Does anything at all in 19A apply to Sirisena?


If the 19th Amendment does not apply to President Sirisena because he was elected and sworn into office before the 19th Amendment was promulgated, then it follows that he is under no obligation to follow the procedure laid down in the 19th Amendment in making appointments to key state offices and independent commissions either. However the President has already made appointments based on recommendations made to him by the constitutional council in accordance with the provisions of the 19th Amendment. Examples of this would be the present IGP and the Attorney General himself. One assumes that the President made these appointments in accordance with the 19th Amendment because of the transitional provision in Section 49(1)(b) of the 19th Amendment which clearly states that the incumbent president will hold office after the promulgation of the 19th Amendment, only in accordance with the provisions of the Constitution as amended by the 19th Amendment.


If the transitional provision in Section 49(1)(b) is deemed not to apply to President Sirisena, an anomalous situation will arise where the Constitutional Council and the independent commissions will be set up under the 19th Amendment but the President will be under no obligation to take any of the recommendations of the CC into account in making key state appointments because the president was elected and sworn in under the 18th Amendment and the 19th Amendment does not apply to him.  If we take Section 49(1)(b) of the 19th Amendment which has been reproduced above, the phrases used "For the avoidance of doubt it is hereby declared"; "the persons holding office respectively, as the President and Prime Minister", "shall continue to hold such office after such date, subject to the provisions of the Constitution as amended by this Act." do not leave any doubt whatsoever as to the fact that the President and Prime Minister now hold office only in accordance with the Constitution as amended by the 19th Amendment.


There is also another very important factor to be considered. After the August 2015 parliamentary election, a government was formed on the basis of the power sharing arrangement between the President and the Prime Minister laid down in the 19A.  If the SC accepts the AG’s interpretation of the Constitution, it will also have the effect of throwing the entire basis of the yahapalana power sharing arrangement into jeopardy. For instance, the 19th Amendment states that in appointing cabinet ministers, the President shall, in consultation with the Prime Minister, where he considers such consultation to be necessary, determine the number of Ministers of the Cabinet of Ministers and the Ministries and the assignment of subjects and functions to such Ministers. Thus, when it comes to determining the subjects and the number of ministries, the President has the final say. But when it comes to appointing individuals MPs to fill those cabinet positions, the President has an obligation to act on the advice of the Prime Minister. If the provisions of the 19th Amendment do not apply to President Sirisena because he was elected President before the 19th Amendment was promulgated, what happens to these power sharing provisions?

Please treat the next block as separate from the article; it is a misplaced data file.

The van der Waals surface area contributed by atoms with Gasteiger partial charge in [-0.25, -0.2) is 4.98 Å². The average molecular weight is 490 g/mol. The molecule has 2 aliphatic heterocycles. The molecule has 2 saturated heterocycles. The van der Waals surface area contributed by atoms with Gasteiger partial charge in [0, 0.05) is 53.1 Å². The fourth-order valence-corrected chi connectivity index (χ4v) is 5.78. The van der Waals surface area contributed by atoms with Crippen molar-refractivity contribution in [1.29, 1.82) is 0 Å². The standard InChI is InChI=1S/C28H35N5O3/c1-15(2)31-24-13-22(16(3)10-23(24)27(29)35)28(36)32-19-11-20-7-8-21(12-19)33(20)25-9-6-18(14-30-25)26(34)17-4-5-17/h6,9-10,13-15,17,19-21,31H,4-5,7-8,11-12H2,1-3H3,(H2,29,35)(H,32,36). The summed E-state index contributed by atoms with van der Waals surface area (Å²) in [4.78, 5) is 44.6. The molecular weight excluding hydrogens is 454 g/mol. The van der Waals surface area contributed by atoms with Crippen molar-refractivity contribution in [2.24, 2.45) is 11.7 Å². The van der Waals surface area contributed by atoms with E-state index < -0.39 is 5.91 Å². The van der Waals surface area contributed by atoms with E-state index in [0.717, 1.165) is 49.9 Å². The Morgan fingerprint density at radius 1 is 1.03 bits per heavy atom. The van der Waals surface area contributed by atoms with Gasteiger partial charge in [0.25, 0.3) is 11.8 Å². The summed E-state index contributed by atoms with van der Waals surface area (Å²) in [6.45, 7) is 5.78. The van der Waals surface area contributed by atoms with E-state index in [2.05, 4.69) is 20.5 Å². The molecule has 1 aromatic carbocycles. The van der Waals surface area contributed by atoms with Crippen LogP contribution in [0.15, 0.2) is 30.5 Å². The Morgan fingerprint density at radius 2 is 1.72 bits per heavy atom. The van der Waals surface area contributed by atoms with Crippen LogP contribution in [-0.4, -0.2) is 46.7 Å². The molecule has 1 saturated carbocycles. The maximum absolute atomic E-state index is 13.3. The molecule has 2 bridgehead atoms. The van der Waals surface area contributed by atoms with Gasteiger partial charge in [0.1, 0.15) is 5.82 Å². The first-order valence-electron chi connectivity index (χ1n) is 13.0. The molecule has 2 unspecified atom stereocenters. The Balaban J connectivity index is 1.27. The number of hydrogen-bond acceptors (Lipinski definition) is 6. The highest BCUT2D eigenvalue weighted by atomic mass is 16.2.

If the SC upholds the Attorney General’s argument, in the remaining period of Sirisena’s term he will be exempt from all limitations imposed on the President’s power in appointing the cabinet. After all, it can be argued that since Sirisena was elected President without such limitations, to impose such limitations on him by Parliament later would be against the people’s sovereignty!